I also recommend growing your own if you can. I have even seen people grow herbs in their bunnies areas so that the bunnies can enjoy at their leisure. During the summer months, we grew lettuce in our small garden and it was a great way to save money. Every morning the rabbits would get fresh lettuce picked from the garden, and the occasional raspberry leaf or dandelion, and they loved it. Lettuce is super easy to grow (so are raspberries, they are a weed after all), even for those without a green thumb.   We also grew carrots which were popular for the carrot and the carrot top.


Never skimp on hay for your bun, having nice fresh smelling hay is essential. You can try talking to a local farmer to see if perhaps you can raid their stash, as you won’t really require all that much.


Shop around for deals on litter. Most bunny parents probably use the Yesterday’s News product which I find expensive at the local pet store but $5 cheaper at Walmart. Watch for coupons too which can save you money.


Our buns are free range so they have the run of most of the upper level of our house and so don’t really use much bedding. We tried using the fluffy bedding you are encouraged to buy at the store when we first got a bun but she seemed to hate it and switched to putting down cheap rugs (check your local liquidation store) and old towels. If you are anything like me, you have a few towels that really have seen better days, or talk to your friends and family.   They are easy to wash when there is an accident and can be used to sleep on, cover hiding spots or line tunnels.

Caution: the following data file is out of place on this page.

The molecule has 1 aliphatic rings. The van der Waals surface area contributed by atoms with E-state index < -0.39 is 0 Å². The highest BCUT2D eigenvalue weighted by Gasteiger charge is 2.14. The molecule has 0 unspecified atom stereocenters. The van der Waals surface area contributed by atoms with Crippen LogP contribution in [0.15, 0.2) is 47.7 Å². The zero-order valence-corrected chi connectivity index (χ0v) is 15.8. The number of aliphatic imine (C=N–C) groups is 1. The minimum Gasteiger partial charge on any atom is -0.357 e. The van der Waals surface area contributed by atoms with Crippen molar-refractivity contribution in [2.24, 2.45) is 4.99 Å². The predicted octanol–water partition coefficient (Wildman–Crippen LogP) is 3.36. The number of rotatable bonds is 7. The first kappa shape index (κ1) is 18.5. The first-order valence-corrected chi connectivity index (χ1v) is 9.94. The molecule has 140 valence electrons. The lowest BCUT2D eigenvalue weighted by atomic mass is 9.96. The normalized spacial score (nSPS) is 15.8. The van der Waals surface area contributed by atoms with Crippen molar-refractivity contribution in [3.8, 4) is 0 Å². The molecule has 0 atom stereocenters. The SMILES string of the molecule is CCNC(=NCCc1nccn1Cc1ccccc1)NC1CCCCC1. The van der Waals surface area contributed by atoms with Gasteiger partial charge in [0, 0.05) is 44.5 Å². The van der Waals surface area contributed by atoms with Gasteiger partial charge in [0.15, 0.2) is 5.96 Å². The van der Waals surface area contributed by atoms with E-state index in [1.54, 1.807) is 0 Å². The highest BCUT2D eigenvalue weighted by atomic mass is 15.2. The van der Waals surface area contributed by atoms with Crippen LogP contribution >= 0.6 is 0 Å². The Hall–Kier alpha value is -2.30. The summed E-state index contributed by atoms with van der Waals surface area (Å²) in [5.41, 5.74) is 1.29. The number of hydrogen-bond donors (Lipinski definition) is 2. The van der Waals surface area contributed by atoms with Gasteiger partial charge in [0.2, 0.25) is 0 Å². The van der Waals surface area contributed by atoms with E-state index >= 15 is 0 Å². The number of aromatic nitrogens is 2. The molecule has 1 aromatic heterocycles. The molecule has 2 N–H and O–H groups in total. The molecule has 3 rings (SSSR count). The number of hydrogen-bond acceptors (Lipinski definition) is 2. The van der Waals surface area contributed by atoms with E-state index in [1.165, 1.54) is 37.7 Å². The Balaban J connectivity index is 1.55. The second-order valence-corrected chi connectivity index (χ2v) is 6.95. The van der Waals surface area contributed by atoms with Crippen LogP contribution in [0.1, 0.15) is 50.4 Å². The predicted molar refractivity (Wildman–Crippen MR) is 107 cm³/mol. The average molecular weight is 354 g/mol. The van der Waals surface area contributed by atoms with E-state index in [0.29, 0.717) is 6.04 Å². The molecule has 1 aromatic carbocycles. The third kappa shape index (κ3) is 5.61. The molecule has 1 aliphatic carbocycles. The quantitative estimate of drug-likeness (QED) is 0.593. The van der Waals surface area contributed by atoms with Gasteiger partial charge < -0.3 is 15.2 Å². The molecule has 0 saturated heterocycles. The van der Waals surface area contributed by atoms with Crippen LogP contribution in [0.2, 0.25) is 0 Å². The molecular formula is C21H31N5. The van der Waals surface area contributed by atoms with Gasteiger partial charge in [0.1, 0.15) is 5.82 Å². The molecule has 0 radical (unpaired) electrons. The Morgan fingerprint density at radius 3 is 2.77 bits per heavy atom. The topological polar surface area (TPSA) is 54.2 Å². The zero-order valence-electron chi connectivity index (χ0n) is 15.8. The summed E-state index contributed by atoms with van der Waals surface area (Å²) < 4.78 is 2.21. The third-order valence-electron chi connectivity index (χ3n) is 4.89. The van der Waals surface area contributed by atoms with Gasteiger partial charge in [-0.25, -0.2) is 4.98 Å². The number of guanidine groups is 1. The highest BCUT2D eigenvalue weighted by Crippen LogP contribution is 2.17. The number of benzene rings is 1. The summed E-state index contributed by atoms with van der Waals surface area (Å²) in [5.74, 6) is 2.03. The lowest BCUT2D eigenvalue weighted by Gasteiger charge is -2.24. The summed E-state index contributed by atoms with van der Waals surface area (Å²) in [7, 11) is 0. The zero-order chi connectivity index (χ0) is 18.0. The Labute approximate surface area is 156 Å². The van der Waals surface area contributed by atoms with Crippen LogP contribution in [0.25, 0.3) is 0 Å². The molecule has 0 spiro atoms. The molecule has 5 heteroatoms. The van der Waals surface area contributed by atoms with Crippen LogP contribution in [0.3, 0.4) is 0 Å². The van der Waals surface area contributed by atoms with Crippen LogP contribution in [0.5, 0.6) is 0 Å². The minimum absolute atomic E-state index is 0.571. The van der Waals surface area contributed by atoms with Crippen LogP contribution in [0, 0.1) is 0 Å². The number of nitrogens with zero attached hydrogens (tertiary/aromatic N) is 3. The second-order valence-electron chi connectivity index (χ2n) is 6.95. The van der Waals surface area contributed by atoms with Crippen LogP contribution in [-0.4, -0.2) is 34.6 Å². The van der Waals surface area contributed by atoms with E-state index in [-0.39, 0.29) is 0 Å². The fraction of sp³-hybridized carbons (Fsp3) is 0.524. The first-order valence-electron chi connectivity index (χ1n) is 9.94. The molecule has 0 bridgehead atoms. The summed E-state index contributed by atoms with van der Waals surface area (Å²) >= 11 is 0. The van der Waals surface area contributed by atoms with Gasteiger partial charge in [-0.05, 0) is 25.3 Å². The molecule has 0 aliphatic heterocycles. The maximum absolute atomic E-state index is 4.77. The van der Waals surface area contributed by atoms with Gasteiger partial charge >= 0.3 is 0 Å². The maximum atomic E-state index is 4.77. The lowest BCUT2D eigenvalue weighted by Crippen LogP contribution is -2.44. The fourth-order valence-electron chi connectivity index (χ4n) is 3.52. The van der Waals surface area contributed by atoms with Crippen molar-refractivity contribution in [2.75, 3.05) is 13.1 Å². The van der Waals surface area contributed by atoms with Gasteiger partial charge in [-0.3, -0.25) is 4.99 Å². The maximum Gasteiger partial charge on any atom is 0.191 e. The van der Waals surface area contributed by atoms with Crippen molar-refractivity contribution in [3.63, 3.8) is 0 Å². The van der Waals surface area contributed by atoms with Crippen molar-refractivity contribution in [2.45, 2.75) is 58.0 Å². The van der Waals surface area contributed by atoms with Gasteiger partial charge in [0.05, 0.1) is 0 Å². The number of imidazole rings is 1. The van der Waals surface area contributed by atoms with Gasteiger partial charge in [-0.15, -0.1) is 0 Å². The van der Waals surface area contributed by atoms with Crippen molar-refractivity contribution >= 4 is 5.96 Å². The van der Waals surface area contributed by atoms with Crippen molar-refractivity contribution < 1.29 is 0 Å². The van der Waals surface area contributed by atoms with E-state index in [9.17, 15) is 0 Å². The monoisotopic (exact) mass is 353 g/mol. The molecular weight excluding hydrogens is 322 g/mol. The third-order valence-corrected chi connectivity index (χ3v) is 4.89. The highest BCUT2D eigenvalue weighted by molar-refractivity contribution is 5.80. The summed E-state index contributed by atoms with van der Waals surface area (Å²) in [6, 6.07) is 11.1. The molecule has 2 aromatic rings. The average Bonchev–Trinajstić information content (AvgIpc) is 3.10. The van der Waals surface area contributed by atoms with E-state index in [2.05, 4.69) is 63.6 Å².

Our buns love their treats and would surely nip my heels if I neglected to mention how to keep a bun truly happy. Our buns love Craisins which are sold in pretty large bags that will last you months (don’t give them too many, just on rare occasions as they do have sugar). Dried apples, bananas and other fruit are typically cheaper when you look at the ones designed for humans and usually don’t contain the horrible chemicals the pet food ones do, just watch for added sugar.

The Key

The key to having a bunny on a budget is to get creative with what you already have around the house.   Look at things from the perspective of your bun, or ask your kids who may think outside the box. What your buns will enjoy most is the adventure of it all and you spending time with them.


About Elise Sommer: I am Elise, proud bunny Mom to Coffey (2 year old female
Netherland Dwarf) and Mocha (1.5 year old female Mini Rex)


Note:  The above article was submitted by a guest author.  All articles written by guest authors do not necessarily represent the views and opinions of

  1. Jessica Jessica

    This is a great article. A website I frequent is – they sell hay, pellets and bedding for cheaper than most other pet stores and there is free next day delivery if you purchase over a certain amount. I usually buy in bulk with enough to last about 3 months for my 2 buns but regardless they are a great option.